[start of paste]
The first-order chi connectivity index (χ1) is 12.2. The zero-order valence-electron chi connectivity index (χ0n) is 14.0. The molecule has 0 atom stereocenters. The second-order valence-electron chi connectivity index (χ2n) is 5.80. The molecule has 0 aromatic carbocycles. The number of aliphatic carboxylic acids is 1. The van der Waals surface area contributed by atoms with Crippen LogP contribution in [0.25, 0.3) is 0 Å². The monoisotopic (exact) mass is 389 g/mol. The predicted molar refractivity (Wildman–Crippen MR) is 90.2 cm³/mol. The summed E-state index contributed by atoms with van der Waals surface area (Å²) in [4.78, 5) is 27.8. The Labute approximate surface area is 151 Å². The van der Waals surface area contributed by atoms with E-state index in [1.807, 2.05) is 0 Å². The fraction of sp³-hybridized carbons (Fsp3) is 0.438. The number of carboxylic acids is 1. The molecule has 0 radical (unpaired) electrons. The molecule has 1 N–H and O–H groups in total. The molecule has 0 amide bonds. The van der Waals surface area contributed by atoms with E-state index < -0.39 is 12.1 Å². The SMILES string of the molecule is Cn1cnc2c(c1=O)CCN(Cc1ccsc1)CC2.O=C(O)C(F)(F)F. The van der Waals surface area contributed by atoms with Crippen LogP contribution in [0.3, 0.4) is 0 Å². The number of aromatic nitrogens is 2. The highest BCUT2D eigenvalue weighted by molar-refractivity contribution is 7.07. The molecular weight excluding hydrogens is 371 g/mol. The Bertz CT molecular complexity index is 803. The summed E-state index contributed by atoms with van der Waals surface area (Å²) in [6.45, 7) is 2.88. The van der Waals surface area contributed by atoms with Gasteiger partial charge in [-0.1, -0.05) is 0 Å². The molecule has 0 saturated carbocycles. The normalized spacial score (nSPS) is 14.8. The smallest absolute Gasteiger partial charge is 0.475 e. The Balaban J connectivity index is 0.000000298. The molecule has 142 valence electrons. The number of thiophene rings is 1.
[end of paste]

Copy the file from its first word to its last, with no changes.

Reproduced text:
The first-order chi connectivity index (χ1) is 12.2. The zero-order valence-electron chi connectivity index (χ0n) is 14.0. The molecule has 0 atom stereocenters. The second-order valence-electron chi connectivity index (χ2n) is 5.80. The molecule has 0 aromatic carbocycles. The number of aliphatic carboxylic acids is 1. The van der Waals surface area contributed by atoms with Crippen LogP contribution in [0.25, 0.3) is 0 Å². The monoisotopic (exact) mass is 389 g/mol. The predicted molar refractivity (Wildman–Crippen MR) is 90.2 cm³/mol. The summed E-state index contributed by atoms with van der Waals surface area (Å²) in [4.78, 5) is 27.8. The Labute approximate surface area is 151 Å². The van der Waals surface area contributed by atoms with E-state index in [1.807, 2.05) is 0 Å². The fraction of sp³-hybridized carbons (Fsp3) is 0.438. The number of carboxylic acids is 1. The molecule has 0 radical (unpaired) electrons. The molecule has 1 N–H and O–H groups in total. The molecule has 0 amide bonds. The van der Waals surface area contributed by atoms with E-state index < -0.39 is 12.1 Å². The SMILES string of the molecule is Cn1cnc2c(c1=O)CCN(Cc1ccsc1)CC2.O=C(O)C(F)(F)F. The van der Waals surface area contributed by atoms with Crippen LogP contribution in [0.3, 0.4) is 0 Å². The number of aromatic nitrogens is 2. The highest BCUT2D eigenvalue weighted by molar-refractivity contribution is 7.07. The molecular weight excluding hydrogens is 371 g/mol. The Bertz CT molecular complexity index is 803. The summed E-state index contributed by atoms with van der Waals surface area (Å²) in [6.45, 7) is 2.88. The van der Waals surface area contributed by atoms with Gasteiger partial charge in [-0.1, -0.05) is 0 Å². The molecule has 0 saturated carbocycles. The normalized spacial score (nSPS) is 14.8. The smallest absolute Gasteiger partial charge is 0.475 e. The Balaban J connectivity index is 0.000000298. The molecule has 142 valence electrons. The number of thiophene rings is 1.